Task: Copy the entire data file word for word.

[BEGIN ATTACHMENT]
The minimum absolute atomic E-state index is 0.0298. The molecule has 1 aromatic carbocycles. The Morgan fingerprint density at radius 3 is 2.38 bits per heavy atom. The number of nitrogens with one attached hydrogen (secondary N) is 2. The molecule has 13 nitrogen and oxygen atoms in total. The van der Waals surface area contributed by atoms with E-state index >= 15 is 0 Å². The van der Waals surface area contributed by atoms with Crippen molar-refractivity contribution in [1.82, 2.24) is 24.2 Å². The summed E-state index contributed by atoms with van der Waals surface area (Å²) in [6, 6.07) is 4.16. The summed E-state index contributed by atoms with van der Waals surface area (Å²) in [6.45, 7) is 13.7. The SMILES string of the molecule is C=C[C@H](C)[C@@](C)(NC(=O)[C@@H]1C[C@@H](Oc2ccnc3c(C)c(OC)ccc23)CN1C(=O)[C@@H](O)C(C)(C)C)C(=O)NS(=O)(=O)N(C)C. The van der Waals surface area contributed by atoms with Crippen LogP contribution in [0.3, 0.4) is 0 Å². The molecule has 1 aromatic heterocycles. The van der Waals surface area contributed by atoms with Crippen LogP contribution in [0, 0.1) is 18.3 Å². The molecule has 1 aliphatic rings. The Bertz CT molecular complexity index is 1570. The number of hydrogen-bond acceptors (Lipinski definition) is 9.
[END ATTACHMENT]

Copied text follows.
The minimum absolute atomic E-state index is 0.0298. The molecule has 1 aromatic carbocycles. The Morgan fingerprint density at radius 3 is 2.38 bits per heavy atom. The number of nitrogens with one attached hydrogen (secondary N) is 2. The molecule has 13 nitrogen and oxygen atoms in total. The van der Waals surface area contributed by atoms with E-state index >= 15 is 0 Å². The van der Waals surface area contributed by atoms with Crippen molar-refractivity contribution in [1.82, 2.24) is 24.2 Å². The summed E-state index contributed by atoms with van der Waals surface area (Å²) in [6, 6.07) is 4.16. The summed E-state index contributed by atoms with van der Waals surface area (Å²) in [6.45, 7) is 13.7. The SMILES string of the molecule is C=C[C@H](C)[C@@](C)(NC(=O)[C@@H]1C[C@@H](Oc2ccnc3c(C)c(OC)ccc23)CN1C(=O)[C@@H](O)C(C)(C)C)C(=O)NS(=O)(=O)N(C)C. The van der Waals surface area contributed by atoms with Crippen LogP contribution in [0.3, 0.4) is 0 Å². The molecule has 1 aromatic heterocycles. The van der Waals surface area contributed by atoms with Crippen LogP contribution in [0, 0.1) is 18.3 Å². The molecule has 1 aliphatic rings. The Bertz CT molecular complexity index is 1570. The number of hydrogen-bond acceptors (Lipinski definition) is 9.